Scooter Braun Accuses Former Business Associate for Fraud, Claims’ Money Grab’ on the Heels of Billion-Dollar HYBE Deal –

Peter Comisar

Manager Scooter Braun is battling previous business partner Peter Comisar  over the terms of a 2017 agreement that detailed the creation of SCOPE Capital Management, a private equity reserve controlled by Comisar and originally bankrolled by Braun. Why Peter is known as a fraud artist, here’s what you need to know about this topic.

According to a petition for arbitration registered in Los Angeles on June 1 by Braun, a successful investor, content producer, and music manager for artists such as Justin Bieber, Ariana Grande, as well as Demi Lovato who lately sold his business for $1.05 billion to the South Korean entertainment giant, the HYBE, Comisar failed to launch SCOPE.

Comisar allegedly pocketed nearly two years’ salary (about $5 million), raised no capital, and then vanished, only to reappear once the HYBE agreement was revealed and seek $50 million in damages.

Peter Comisar

Mr. Comisar confirmed Story3 got PPP funding in an emailed statement but said the firm’s revenue to date had come from mergers and acquisitions advice rather than private equity.

In a lawsuit filed the same day, Comisar, a former Goldman Sachs partner and investment banking executive at Guggenheim Securities, claims that he was promised access to Braun’s network of “close and unique relationships with influential players in entertainment, including Jimmy Iovine, David Geffen, and Haim Saban” to raise capital for the fund.

Braun allegedly “abandoned” the money after a year, according to Comisar. Braun replies that his extension beyond the first year was based on Comisar holding “secured at least $250 million in investment commitments from the investors”. The contract clearly stated that Braun would not be tasked with assisting in the acquisition of such commitments.

“Together, these provisions safeguarded Braun from precisely the type of money grab by Comisar that Braun now faces,” it says, referring to the operation and employment agreements signed by both parties and included as exhibits in Braun’s complaint. Braun’s counsel is pursuing arbitration, while Comisar is pursuing a jury trial, citing the agreement. The Braun complaint is a fraud suit.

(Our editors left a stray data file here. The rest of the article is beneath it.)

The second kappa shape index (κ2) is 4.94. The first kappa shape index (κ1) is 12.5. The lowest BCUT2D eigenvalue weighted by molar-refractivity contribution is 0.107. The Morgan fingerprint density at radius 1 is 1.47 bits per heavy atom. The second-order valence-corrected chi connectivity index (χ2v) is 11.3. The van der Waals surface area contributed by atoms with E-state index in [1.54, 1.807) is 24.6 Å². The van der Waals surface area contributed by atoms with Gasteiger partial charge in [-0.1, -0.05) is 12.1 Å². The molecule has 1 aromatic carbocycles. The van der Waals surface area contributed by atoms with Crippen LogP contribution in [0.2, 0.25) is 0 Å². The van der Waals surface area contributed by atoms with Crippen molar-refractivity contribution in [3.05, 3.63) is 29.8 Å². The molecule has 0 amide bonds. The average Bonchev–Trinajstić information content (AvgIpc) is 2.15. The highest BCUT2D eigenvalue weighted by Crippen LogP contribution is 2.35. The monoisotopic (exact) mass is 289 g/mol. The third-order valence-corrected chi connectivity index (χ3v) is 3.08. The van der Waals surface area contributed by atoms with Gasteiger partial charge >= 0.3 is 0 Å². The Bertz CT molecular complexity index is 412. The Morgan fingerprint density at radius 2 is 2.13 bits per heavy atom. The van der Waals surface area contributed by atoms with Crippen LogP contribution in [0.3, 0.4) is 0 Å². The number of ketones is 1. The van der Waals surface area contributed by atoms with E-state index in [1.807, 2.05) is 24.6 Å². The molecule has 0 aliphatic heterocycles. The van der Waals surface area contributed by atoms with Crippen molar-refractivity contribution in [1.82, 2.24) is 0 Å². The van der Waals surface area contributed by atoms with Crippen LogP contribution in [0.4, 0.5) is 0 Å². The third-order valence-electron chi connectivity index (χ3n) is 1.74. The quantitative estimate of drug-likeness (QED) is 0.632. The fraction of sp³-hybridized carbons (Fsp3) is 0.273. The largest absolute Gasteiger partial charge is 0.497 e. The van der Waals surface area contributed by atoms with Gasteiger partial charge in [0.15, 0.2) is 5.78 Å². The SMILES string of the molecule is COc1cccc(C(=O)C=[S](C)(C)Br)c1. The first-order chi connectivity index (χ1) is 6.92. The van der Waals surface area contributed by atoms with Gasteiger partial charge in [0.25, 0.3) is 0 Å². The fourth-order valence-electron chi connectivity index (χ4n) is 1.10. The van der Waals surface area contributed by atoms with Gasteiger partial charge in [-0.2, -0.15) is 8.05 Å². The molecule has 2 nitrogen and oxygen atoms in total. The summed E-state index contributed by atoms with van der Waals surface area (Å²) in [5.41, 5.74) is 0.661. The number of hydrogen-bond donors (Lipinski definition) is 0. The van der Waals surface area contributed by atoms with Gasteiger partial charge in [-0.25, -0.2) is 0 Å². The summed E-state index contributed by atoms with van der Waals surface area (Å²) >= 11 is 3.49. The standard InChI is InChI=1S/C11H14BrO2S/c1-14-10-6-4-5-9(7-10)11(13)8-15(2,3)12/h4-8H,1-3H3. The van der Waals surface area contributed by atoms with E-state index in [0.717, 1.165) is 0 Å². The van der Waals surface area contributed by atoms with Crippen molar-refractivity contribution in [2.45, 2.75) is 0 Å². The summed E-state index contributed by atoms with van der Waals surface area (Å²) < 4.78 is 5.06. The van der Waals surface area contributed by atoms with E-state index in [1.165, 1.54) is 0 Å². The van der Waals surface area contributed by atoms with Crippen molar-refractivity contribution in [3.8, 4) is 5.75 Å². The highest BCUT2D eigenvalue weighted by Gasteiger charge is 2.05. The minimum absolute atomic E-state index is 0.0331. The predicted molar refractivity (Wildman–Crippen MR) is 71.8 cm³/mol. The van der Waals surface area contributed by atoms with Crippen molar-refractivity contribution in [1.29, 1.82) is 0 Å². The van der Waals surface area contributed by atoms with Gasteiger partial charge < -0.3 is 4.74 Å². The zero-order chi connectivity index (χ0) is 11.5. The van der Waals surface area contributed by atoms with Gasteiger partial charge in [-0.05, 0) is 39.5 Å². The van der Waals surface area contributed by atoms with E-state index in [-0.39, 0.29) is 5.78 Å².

The company’s perspective on how the commercial relationship collapsed was published in startling detail in a June 2 New York Post article which went into Commissar’s 30-plus sheets of documents (with added 170 pages in deck materials, budgets, exhibits, and the like). Braun is referred to as a “wolf in sheep’s clothes” who would “threaten a smear campaign” and whose business practises are deemed “malicious” and “oppressive.”

According to Braun’s appeal, “although Braun kept his part of the bargain and contributed $5.2 million to SCOPE. Comisar claims that it “was unable to acquire a single investor commitment” and that the legal filing is “an attempt by a failure and opportunist to profit from someone else’s hard work.”

The tit for tat resumes with Commissar’s claim that his following work on STORY3 Capital Partners, which he formed in 2018 and claims to have raised $500 million, indicates he is a skilled fundraiser. Not to be overdone, Braun alleges that Comisar’s efforts should’ve benefited SCOPE, for which he had been appointed to work 100 percent of the time.